Check out my Sap Gathering Contest Flickr Set

Sunday, April 10, 2011

Searching for the Light

Yesterday the weather finally began to feel like spring. It was great to be able to open up the windows, install some screens and start airing out the winter dank. It was also a day spent trying to get a single picture in the best light. In the morning, Nelly (The dog of infinite patience) and I headed out on our usual Saturday morning rounds, visiting the Post Office, bank and dump, and then, also as usual, we  did the morning rounds of some of my favorite photography sites. Living in Chesterfield, I don't have to go far to sample wonderful examples of classic New England landscapes. Yesterday my tour took me by one of my favorite local working farms. The maple sugaring season is winding down here, but this farm still had the buckets up along the road leading to the barn and house. I've explored these views before, but I found an angle that really drew my eye. The trouble was that the sky was clear, the sun was warm and the light was horrible. The scene was nothing but starkly brilliant highlights and impenetrably dark shadows. I knew I should have just walked away, but I couldn't resist exploring different angles for future use. There was an interesting shadow coming at me in the foreground to play with, but my overwhelming thought was that I had to come back when the light was better. I hoped that, if the clouds didn't take over, I could catch this scene bathed in the warm, glowing light just before sunset.



For the rest of the day I kept watching the sky for the first signs of the "Golden Hour" and prayed that the clouds would stay away. Sadly it is an axiom of New England Weather that if it is sunny in the morning it will be cloudy in the afternoon. Things were not looking good, but, shortly before 5pm, I decided that I couldn't wait any long. Since the farm sits high on a ridge, I was hoping that the sun would be poking through. The light was much softer than in the morning, but the warmth was muted by milky clouds in the west. I grabbed a few shots, but as I scanned the sky it was obvious that conditions were not going to improve. I couldn't see any hope for even a sliver of an opening to spotlight the scene. On the way home I consoled myself with the possibility of better luck on another day, although I wasn't sure how much longer the buckets would stay in place.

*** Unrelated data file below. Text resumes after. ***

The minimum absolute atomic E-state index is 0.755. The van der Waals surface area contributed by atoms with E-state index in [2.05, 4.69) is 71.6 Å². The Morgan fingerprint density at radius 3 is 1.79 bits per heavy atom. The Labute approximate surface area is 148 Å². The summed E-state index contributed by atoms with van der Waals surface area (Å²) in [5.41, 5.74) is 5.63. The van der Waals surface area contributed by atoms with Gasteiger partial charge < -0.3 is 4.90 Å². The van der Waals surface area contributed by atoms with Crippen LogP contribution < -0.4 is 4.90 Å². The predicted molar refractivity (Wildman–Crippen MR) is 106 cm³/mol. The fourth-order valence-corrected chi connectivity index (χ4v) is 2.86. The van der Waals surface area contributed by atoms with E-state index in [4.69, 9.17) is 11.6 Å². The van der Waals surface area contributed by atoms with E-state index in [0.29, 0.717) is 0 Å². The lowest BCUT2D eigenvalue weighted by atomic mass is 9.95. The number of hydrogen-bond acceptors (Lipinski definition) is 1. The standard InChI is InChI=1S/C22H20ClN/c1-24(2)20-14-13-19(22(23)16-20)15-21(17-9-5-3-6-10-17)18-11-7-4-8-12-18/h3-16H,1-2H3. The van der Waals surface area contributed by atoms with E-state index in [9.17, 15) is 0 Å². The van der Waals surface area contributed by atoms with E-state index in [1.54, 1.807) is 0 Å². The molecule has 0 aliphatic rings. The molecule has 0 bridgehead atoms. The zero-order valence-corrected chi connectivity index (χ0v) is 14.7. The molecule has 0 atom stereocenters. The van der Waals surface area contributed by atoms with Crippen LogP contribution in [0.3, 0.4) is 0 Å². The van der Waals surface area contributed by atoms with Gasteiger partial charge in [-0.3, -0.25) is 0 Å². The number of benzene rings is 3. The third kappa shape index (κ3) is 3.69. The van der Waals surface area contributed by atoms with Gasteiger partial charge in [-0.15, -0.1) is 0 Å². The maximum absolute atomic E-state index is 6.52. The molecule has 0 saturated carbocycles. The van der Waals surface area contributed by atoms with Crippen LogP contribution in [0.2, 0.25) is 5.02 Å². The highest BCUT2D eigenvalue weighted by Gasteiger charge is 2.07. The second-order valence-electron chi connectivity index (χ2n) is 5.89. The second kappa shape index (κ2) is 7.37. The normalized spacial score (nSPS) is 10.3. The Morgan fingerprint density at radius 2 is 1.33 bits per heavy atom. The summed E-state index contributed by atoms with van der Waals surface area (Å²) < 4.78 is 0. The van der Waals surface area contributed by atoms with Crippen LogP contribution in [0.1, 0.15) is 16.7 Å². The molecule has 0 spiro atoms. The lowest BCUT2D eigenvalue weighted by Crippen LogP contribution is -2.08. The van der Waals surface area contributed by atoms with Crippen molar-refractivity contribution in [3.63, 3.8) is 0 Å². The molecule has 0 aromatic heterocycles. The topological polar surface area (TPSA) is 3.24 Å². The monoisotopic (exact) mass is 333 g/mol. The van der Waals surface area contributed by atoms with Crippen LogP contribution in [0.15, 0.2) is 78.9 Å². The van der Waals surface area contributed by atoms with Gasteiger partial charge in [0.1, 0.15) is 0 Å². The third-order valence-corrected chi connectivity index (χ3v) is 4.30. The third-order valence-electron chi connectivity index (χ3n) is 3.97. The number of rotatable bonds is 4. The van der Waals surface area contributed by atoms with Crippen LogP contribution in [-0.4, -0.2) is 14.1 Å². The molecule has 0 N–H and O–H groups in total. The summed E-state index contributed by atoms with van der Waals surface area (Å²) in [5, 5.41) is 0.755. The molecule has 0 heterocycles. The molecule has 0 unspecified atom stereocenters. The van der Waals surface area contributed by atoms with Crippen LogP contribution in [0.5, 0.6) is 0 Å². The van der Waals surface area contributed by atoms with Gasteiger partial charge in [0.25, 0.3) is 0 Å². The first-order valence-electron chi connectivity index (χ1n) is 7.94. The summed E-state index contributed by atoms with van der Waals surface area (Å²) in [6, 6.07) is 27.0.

After I had unloaded the car and planted Nelly on the "towel" side of the couch, I took one last look outside. I noticed to my horror and excitement that the sun was brightly illuminating the church across the village. I threw my camera back in the car and flew out of the driveway. On the way back to the farm I found myself behind a plodding Mini Van. I could feel the moment slipping away and as expected by the time I slammed on the brakes and leaped out of the car the sun was drifting behind another merciless cloud. Still the light was a bit warmer and I grabbed more exposures from the same locations.  But this time I wasn't leaving. I settled down on the dry grass on the bank and waited for the sun, or darkness, whichever came first. After about ten minutes the sun was approaching the horizon, but there seemed to be the possibility of a thin break in the clouds. The light began to warm, first slowly, but then it exploded. The "Golden Hour" turned out to be a "Golden" three minutes and I grabbed shots as fast as I could.